The Importance Of Censorship Of Written Books

1890 WordsDec 7, 20178 Pages
Libraries were expected to act as the righteous guardians of literature. As a result, this gave teachers and librarians license to censor a wide range of books in libraries, under the false front of protecting readers from morally wrong and offensive literature, (Newth 2010). Censorship of written words has been around as long as any type of written or verbal words have been around. Religion has and still it the most frequent reason for the censorship. For example, in 14th the century, censorship was exercised, as reading the Wycliffe Bible was forbidden by the clergy. The reason was that the church feared that this translation had corrupted or misinterpreted the original text of the Bible. It wasn’t just Biblical or spiritual texts…show more content…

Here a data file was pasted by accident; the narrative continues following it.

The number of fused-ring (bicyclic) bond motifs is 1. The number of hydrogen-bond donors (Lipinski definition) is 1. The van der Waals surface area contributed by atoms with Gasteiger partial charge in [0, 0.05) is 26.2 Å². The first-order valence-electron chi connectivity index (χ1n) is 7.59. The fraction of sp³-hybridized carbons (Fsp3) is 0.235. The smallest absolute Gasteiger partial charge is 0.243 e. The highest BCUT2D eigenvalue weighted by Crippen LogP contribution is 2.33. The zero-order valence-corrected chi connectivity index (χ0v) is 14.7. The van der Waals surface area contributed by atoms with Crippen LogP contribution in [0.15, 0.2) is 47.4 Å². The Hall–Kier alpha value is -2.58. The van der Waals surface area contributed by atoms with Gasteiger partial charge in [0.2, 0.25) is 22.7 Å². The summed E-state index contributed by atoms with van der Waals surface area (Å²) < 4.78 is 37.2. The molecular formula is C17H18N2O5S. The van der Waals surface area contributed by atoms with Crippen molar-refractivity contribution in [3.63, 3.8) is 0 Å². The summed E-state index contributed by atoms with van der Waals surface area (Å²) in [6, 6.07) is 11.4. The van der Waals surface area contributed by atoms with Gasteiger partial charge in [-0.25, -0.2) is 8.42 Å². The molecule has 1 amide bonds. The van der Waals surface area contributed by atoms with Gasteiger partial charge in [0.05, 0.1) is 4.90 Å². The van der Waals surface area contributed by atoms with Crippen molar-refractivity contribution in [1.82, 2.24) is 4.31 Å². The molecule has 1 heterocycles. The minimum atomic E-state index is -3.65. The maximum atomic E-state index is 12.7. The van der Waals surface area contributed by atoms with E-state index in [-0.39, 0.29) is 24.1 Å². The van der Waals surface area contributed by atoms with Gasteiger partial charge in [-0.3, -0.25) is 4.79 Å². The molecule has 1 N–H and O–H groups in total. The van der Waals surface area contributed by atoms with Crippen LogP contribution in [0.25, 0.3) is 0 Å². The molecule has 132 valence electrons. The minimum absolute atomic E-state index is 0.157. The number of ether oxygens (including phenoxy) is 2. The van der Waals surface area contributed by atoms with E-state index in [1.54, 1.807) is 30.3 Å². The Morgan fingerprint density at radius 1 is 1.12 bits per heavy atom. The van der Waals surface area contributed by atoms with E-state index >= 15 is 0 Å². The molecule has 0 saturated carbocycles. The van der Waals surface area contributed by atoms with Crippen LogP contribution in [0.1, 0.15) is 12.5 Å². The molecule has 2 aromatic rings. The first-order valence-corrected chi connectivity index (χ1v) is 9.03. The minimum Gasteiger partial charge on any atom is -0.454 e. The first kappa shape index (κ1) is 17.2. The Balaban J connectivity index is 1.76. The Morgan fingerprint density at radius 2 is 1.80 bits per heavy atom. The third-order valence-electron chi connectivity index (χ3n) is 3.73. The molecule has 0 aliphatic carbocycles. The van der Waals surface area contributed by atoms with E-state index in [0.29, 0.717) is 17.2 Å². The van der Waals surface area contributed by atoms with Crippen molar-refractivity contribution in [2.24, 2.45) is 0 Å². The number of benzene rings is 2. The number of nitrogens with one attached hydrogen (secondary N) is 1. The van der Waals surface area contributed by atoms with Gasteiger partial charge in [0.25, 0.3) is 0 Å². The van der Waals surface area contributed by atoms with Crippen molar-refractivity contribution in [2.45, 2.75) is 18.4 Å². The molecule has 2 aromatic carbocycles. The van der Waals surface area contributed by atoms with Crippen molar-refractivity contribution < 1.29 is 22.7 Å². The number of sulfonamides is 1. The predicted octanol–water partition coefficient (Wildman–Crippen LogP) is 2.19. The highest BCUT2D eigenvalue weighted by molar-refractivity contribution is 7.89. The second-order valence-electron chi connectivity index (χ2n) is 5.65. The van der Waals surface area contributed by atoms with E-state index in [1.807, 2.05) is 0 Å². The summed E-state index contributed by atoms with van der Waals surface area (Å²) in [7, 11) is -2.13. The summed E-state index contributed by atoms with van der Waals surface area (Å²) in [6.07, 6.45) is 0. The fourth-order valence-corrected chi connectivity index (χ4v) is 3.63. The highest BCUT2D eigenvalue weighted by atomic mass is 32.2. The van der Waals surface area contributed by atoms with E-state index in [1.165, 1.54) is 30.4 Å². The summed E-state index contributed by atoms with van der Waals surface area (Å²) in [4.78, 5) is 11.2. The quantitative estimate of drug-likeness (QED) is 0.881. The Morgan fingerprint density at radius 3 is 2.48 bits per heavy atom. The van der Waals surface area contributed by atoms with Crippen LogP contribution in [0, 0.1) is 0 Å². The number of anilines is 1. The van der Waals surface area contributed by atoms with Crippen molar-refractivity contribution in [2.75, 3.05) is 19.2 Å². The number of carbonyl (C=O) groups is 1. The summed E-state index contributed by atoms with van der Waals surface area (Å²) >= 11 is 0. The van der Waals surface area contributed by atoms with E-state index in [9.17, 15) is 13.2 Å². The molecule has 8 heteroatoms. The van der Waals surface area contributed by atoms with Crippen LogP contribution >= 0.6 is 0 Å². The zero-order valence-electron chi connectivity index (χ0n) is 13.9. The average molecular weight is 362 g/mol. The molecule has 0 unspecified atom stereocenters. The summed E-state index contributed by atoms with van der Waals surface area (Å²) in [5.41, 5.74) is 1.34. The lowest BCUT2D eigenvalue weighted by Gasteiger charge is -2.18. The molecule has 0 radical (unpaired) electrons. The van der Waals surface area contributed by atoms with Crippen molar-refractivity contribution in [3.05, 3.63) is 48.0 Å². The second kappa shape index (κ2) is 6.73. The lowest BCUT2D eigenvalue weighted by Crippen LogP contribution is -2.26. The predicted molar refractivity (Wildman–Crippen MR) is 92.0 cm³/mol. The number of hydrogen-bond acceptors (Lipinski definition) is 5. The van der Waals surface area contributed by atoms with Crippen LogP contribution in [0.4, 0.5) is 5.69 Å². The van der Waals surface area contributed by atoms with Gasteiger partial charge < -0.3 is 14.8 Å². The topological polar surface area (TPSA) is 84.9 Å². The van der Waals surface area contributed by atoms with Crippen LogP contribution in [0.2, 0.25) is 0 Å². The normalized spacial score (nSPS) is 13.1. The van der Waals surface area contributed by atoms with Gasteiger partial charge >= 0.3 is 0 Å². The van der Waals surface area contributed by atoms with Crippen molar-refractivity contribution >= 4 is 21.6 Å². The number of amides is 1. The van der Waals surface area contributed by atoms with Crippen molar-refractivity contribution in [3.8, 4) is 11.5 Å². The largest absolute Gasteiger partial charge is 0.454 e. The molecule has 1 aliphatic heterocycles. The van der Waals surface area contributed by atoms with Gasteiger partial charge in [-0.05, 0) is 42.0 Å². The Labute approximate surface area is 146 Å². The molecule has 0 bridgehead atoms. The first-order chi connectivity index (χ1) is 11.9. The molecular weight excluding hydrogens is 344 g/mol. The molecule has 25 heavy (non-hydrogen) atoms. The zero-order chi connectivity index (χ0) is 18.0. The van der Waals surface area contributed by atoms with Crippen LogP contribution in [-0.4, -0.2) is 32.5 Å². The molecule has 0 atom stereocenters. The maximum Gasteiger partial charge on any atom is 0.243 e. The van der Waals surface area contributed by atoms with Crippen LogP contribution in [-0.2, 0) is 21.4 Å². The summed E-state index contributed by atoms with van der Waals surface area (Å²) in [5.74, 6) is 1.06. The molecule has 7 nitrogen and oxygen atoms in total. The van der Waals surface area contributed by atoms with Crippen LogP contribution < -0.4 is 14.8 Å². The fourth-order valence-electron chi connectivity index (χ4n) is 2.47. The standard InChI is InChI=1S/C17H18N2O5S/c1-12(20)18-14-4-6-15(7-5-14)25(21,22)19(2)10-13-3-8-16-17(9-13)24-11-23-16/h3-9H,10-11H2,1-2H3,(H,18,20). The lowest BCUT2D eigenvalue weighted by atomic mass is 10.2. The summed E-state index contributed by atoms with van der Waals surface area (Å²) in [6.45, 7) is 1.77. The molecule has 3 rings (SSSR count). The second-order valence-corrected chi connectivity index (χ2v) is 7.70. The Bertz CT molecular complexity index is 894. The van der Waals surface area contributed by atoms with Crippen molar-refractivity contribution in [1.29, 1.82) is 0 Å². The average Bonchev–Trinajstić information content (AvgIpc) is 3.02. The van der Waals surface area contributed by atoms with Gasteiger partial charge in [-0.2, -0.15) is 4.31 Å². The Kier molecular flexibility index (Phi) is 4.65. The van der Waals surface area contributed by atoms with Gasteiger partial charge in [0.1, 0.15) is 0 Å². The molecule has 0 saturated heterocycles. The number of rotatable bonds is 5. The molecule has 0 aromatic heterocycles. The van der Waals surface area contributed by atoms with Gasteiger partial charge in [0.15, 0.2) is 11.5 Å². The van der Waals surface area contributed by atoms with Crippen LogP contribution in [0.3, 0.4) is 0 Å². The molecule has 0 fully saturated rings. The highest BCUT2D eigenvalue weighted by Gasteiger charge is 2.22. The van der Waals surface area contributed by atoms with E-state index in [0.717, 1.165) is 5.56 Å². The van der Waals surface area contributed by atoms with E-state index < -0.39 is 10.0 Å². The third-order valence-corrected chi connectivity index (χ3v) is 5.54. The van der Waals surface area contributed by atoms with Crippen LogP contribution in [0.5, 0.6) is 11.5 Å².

Some of these banned books are very famous, and are great pieces of literature. Censorship of books such as: Call of the Wild by Jack London, For Whom the Bell Tolls, by Ernest Hemingway, Fahrenheit 451, Gone with the Wind, the Grapes of Wrath, among many, many others, (“Banned Books That Shaped America.”). The reason for censorship varied from book to book. Some books “encouraged” violence. Some were deemed to suggestive or sexual. Others were censored because of language, or extreme descriptions of violence. But some were censored for the message they potrayed and contained. Books that hinted at hoemsexuality, comunisum, magic, or anything remotely against the mainstream opinions, or anything against the mainstreamed views that most of Americans held was censored, or heavily persecuted. This problem, though majorly lessens, stills exists today. Censorship still exists, even if the censorship may not be as apparent. The First Amendment gives its public the right to make their own judgments, be it on religion, literature, or moral issues.The right to speak and the right to publish under the First Amendment has been interpreted widely to protect individuals and society from government attempts to suppress ideas and information, and to forbid government censorship of books, magazines, and newspapers as well as art, film, music and materials on the internet. However, in 1915, a supreme
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